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Cannabis Brings In Billions of Dollars, Just Imagine If It Was Federally Legal

New report suggest the industry haul will top $52 billion by 2026.

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This story originally appeared on Benzinga

If it's about the money, cannabis should be on the top of the list of arguments for legalization. One might wonder why it is not after viewing the following analysis from the newly published MJBiz Factbook, which estimates that annual cannabis sales will exceed $52 billion by 2026. 

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“While federal legalization flounders in Washington, D.C., the American cannabis industry’s economic impact could near $100 billion by end of 2022 and nearly $158 billion by 2026,” said Jenel Stelton-Holtmeier, editor of MJBiz Factbook. “This means that for every $1 consumers and patients spend at adult-use stores and dispensaries, an additional $1.80 will be injected into the economy, much of it on a local level.”

RELATED: Forecasters Say U.S. Cannabis Sales Will Top $45 Billion By 2025

Higher sales in 2022

The total U.S. economic impact from marijuana sales in 2022 is expected to reach $99 billion – up more than 20% from last year – and upwards of $155 billion in 2026.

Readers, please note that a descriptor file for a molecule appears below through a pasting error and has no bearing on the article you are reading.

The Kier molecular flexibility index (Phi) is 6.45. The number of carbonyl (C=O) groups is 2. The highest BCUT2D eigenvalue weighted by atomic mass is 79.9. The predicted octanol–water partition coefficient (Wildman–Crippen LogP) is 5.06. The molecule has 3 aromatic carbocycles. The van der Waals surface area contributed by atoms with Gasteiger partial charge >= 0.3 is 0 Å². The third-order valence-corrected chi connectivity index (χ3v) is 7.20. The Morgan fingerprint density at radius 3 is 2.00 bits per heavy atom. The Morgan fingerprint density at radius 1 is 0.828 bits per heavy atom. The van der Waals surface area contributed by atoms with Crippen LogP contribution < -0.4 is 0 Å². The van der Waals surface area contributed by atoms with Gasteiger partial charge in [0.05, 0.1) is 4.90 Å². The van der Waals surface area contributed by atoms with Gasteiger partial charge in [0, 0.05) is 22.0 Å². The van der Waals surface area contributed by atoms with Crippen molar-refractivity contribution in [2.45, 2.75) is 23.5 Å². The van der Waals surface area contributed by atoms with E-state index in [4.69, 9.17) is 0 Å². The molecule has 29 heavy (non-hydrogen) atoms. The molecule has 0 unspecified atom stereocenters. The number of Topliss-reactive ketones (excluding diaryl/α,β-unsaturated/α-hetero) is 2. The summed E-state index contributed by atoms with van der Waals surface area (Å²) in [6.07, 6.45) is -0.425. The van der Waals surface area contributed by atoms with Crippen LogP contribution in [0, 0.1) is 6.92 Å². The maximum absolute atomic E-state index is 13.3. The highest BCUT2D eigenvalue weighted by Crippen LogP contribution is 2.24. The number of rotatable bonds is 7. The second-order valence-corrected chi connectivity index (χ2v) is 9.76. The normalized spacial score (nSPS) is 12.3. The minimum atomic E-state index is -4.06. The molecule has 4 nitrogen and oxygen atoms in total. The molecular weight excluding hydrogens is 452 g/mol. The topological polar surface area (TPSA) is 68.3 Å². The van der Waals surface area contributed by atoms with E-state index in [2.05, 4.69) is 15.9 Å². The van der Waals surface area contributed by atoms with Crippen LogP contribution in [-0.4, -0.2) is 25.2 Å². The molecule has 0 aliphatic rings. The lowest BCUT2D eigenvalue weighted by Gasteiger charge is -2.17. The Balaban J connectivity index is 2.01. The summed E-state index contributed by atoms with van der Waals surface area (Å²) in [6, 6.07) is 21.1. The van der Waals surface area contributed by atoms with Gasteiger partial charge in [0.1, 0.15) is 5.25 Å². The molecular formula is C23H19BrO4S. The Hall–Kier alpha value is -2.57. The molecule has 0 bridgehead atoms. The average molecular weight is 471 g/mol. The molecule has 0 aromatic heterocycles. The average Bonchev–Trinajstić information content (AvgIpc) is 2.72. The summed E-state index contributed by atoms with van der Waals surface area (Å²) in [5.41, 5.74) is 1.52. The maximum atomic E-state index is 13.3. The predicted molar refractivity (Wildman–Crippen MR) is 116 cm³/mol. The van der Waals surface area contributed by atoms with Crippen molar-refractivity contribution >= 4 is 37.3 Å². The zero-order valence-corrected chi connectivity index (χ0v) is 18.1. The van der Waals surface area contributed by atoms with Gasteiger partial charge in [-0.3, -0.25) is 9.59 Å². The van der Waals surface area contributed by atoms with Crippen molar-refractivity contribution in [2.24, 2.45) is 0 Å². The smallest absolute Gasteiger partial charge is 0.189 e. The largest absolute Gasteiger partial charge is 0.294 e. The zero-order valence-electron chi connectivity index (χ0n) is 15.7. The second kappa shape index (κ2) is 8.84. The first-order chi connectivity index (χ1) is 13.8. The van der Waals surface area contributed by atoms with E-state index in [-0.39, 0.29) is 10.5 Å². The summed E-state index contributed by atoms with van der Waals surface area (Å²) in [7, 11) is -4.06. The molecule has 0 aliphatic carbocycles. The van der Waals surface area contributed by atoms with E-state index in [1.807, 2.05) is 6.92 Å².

To measure the industry’s economic impact, MJBiz's data team analyzed similar industries, consulted with economists and applied a standard multiplier of 2.8 on projected recreational and medical marijuana retail sales, noting that the "numbers are a best guess because the marijuana industry’s structure is somewhat unique."

There are jobs

The cannabis industry in the U.S. is responsible for some 520,000 jobs, a figure that is expected to exceed 800,000 by 2026.

While the industry encompasses agricultural, manufacturing and retail activity,  it also includes events and hospitality, which tend to have an even higher economic impact than other industries.

RELATED: States With the Greatest Jobs Growth In Cannabis

Taxes play a role as well

Marijuana businesses, consumers and patients pay hundreds of millions of dollars in state and local taxes that are used to fund government activities at those levels, including schools and roads.

Real estate and neighborhoods also receive a boost from new retail, manufacturing and agricultural businesses moving into an area or when established companies expand and increase broader demand for commercial properties.

In many markets, noted MJBiz, though cannabis companies are restricted in where they can operate, they often bring new business activity to areas that previously were blighted or couldn’t attract such enterprises.